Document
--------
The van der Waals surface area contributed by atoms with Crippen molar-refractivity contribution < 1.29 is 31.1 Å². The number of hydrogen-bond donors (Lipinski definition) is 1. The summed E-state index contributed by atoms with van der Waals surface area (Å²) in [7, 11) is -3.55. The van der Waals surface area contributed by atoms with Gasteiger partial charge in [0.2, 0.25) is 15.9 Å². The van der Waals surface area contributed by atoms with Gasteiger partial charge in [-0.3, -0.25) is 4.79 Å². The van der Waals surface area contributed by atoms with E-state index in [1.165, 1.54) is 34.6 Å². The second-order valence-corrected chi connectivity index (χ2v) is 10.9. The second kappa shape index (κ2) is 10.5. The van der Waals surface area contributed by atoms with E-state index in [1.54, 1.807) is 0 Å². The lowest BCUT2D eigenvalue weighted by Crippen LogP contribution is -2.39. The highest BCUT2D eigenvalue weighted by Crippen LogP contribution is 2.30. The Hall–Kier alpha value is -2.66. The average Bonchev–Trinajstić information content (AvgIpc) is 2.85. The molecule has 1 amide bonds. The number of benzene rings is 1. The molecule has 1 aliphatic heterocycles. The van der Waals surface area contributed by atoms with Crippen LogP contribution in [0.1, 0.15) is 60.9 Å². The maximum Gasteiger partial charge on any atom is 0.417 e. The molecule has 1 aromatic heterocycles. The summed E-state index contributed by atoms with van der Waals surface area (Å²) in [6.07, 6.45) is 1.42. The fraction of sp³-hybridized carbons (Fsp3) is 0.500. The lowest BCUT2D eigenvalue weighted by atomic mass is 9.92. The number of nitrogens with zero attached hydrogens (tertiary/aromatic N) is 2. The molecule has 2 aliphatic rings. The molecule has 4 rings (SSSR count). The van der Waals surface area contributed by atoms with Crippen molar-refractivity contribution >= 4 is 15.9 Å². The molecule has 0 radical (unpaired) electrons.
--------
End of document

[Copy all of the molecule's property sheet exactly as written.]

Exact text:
The van der Waals surface area contributed by atoms with Crippen molar-refractivity contribution < 1.29 is 31.1 Å². The number of hydrogen-bond donors (Lipinski definition) is 1. The summed E-state index contributed by atoms with van der Waals surface area (Å²) in [7, 11) is -3.55. The van der Waals surface area contributed by atoms with Gasteiger partial charge in [0.2, 0.25) is 15.9 Å². The van der Waals surface area contributed by atoms with Gasteiger partial charge in [-0.3, -0.25) is 4.79 Å². The van der Waals surface area contributed by atoms with E-state index in [1.165, 1.54) is 34.6 Å². The second-order valence-corrected chi connectivity index (χ2v) is 10.9. The second kappa shape index (κ2) is 10.5. The van der Waals surface area contributed by atoms with E-state index in [1.54, 1.807) is 0 Å². The lowest BCUT2D eigenvalue weighted by Crippen LogP contribution is -2.39. The highest BCUT2D eigenvalue weighted by Crippen LogP contribution is 2.30. The Hall–Kier alpha value is -2.66. The average Bonchev–Trinajstić information content (AvgIpc) is 2.85. The molecule has 1 amide bonds. The number of benzene rings is 1. The molecule has 1 aliphatic heterocycles. The van der Waals surface area contributed by atoms with Crippen LogP contribution in [0.1, 0.15) is 60.9 Å². The maximum Gasteiger partial charge on any atom is 0.417 e. The molecule has 1 aromatic heterocycles. The summed E-state index contributed by atoms with van der Waals surface area (Å²) in [6.07, 6.45) is 1.42. The fraction of sp³-hybridized carbons (Fsp3) is 0.500. The lowest BCUT2D eigenvalue weighted by atomic mass is 9.92. The number of nitrogens with zero attached hydrogens (tertiary/aromatic N) is 2. The molecule has 2 aliphatic rings. The molecule has 4 rings (SSSR count). The van der Waals surface area contributed by atoms with Crippen molar-refractivity contribution >= 4 is 15.9 Å². The molecule has 0 radical (unpaired) electrons.